Sure, sex is a type of workout in its own right. A small study found that sex burns about 4.2 calories per minute, for men, and 3.1 calories per minute, for women. But with the average sex session under 20 minutes, it’s not exactly a win-win solution. The same study showed that 30 minutes on a treadmill burned more calories: 276 calories for men and 213 for women.
But for more feel-good sex, science is pointing fingers at burning calories at the gym first. You may have heard that working out benefits sex — here’s exactly why.
To feel aroused, your body engages similar functions as it would when you’re exercising. Meaning while you’re getting sweaty in bed, your body engages its heart rate, blood pressure and flow, respiratory rate, and muscles. Just as it would during a gym session. Working out also increases body awareness, which research shows could increase bodily sensations.
So which part of your body should you give extra tough love to?
Thankfully, there’s some research as to which muscle groups may possibly contribute. For example, pelvic floor muscles! One study found that even after childbirth, an eight-week pelvic muscle exercise routine could increase strength and sexual self-efficacy — or the woman’s “belief in her ability to perform sexual acts and sexual emotional reactions successfully” — after delivery.
Keeping the science in mind, we’ve designed a workout for you to target the key muscles for better sex. Welcome to the “better sex” workout, the routine where “practice makes perfect” finally pays off as you fine-tune your body before the big performance.
Better, stronger sex
It’s time to really take advantage of the feel-good endorphins and newfound strength a workout can give. Set a timer for 20-30 minutes and repeat this routine until the timer goes off, or complete this routine three times.
Practice this routine and let it contribute to a little extra enthusiasm beneath the sheets.
It may also help to do this workout before actually having sex. One study found that general exercise immediately before sexual activity improved the arousal of women taking antidepressants.
Planks are simple but definitely not #basic. For both men and women, core strength is paramount for good health, sex included. It builds muscles around your abs, back, and pelvis — all of which can make a difference for lasting longer in bed.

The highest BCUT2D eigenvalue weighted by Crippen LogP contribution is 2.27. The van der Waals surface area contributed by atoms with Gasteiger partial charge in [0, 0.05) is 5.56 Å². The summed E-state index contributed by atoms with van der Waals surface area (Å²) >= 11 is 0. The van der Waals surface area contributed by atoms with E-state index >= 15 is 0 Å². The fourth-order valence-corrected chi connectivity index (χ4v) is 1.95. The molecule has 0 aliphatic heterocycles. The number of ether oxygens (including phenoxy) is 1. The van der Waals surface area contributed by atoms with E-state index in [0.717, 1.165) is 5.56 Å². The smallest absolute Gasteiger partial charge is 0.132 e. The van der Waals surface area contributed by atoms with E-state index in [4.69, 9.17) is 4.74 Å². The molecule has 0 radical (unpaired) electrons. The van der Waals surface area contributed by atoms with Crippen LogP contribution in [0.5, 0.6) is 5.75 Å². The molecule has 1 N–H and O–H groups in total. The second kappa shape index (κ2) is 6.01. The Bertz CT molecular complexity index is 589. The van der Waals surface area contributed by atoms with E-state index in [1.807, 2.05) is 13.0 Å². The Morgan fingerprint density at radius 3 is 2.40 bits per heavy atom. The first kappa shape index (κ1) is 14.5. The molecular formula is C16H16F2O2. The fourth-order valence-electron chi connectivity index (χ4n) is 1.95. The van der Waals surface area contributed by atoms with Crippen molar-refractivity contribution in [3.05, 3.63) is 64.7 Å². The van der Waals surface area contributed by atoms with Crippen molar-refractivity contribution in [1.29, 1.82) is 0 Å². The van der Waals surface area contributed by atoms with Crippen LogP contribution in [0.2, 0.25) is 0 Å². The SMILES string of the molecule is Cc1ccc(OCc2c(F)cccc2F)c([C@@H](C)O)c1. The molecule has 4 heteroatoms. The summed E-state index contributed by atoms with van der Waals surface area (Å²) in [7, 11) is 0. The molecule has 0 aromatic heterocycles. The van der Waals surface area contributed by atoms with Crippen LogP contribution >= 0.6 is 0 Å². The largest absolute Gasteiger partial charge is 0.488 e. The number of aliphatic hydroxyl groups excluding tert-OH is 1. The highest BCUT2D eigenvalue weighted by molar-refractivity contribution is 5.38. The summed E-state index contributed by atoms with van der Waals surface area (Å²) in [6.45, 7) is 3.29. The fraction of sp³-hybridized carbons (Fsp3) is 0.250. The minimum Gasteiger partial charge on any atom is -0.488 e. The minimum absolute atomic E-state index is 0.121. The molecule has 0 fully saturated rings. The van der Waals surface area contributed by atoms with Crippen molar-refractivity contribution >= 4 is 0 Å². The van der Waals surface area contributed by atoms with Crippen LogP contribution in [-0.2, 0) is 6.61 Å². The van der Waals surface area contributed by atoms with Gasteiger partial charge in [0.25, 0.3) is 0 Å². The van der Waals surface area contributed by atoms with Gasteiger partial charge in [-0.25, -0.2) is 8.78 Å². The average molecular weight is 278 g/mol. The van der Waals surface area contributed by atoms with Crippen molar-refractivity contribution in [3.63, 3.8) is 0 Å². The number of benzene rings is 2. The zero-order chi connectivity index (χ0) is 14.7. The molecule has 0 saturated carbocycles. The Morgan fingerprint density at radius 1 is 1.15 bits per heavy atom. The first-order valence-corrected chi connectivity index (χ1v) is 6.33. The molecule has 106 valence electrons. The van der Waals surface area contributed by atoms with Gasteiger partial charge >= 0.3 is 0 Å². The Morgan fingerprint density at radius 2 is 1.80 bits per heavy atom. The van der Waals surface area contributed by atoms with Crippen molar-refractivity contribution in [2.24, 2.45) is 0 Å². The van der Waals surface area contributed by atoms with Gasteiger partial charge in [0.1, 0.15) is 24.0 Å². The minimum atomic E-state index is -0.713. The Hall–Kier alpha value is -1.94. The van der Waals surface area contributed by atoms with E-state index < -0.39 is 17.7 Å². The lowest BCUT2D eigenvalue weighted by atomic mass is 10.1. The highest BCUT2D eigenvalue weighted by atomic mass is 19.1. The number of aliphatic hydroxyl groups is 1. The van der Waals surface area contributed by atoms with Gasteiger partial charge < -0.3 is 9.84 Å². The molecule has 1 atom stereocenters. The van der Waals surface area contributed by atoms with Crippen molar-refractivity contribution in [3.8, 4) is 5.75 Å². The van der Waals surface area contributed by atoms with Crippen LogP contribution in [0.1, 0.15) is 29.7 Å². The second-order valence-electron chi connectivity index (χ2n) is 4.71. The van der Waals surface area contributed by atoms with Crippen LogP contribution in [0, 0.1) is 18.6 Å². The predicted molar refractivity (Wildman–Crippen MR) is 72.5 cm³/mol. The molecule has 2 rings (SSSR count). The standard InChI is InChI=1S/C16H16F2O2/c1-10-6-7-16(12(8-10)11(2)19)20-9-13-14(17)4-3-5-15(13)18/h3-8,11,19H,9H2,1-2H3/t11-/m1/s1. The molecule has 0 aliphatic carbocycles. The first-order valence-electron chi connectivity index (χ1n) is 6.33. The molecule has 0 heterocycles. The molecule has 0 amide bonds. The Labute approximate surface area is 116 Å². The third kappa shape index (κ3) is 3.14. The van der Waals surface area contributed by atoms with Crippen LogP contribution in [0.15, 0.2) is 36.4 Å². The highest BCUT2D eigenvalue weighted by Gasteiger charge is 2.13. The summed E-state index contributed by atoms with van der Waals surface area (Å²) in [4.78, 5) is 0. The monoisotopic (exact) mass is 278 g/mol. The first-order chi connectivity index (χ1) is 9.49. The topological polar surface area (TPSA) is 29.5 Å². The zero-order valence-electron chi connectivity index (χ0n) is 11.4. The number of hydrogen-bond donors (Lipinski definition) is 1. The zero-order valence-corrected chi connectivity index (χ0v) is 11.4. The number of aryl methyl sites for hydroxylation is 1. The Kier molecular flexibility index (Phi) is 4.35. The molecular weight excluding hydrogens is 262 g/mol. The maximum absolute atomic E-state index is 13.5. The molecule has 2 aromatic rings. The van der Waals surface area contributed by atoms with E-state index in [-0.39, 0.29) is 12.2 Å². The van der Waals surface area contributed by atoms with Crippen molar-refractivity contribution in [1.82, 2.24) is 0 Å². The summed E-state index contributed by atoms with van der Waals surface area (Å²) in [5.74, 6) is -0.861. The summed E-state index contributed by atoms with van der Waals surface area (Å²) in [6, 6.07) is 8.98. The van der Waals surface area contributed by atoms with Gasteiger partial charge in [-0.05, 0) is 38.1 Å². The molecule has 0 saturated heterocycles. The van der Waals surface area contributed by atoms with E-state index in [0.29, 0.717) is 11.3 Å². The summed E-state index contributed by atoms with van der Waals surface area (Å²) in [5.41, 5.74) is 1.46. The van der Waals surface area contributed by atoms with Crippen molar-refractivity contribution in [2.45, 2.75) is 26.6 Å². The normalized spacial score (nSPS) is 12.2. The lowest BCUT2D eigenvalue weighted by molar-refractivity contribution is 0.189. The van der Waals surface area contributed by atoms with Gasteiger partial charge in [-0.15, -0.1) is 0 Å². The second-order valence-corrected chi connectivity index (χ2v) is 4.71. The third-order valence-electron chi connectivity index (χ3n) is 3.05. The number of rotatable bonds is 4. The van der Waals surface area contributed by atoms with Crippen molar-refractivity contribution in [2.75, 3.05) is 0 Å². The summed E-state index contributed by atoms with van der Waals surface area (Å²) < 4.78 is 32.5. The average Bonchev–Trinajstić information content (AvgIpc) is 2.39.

Glute bridges not only work the pelvic floor, they also help your hamstrings and glutes so you can thrust better, providing more pleasure for you and your partner. We don’t use our glutes very often, so by engaging them, you’re also building muscle memory. This will come in handy when it comes to trying out different positions during sex.
Want more stamina during your bedroom romps? Incorporate a little HIIT (high-intensity interval training) into your workout.
This can get your body primed for intense or marathon sex sessions. Jump squats are great for getting the heart rate up, plus they improve leg strength and stabilization, in case you’re interested in trying out some new positions with your partner.
Stronger pelvic muscles mean a stronger O! Researchers looked at 176 women around the age of 37, and found that orgasms and arousal are related to pelvic floor muscle function. Plus, squeezing those muscles at the right time can enhance pleasure for male partners too.
Besides being a great whole-body exercise, pushups are a must for people who want to experiment with positions or try new things. The body and arm strength that pushups build is crucial for positions that require your entire body to engage.
To cap it off, pigeon pose enables a deep stretch in your groin, hips, and glutes, increasing flexibility in your nether areas. Simply put: better flexibility equals better sex.
for help with men sexual health issues contact our Men’s Clinic for help.
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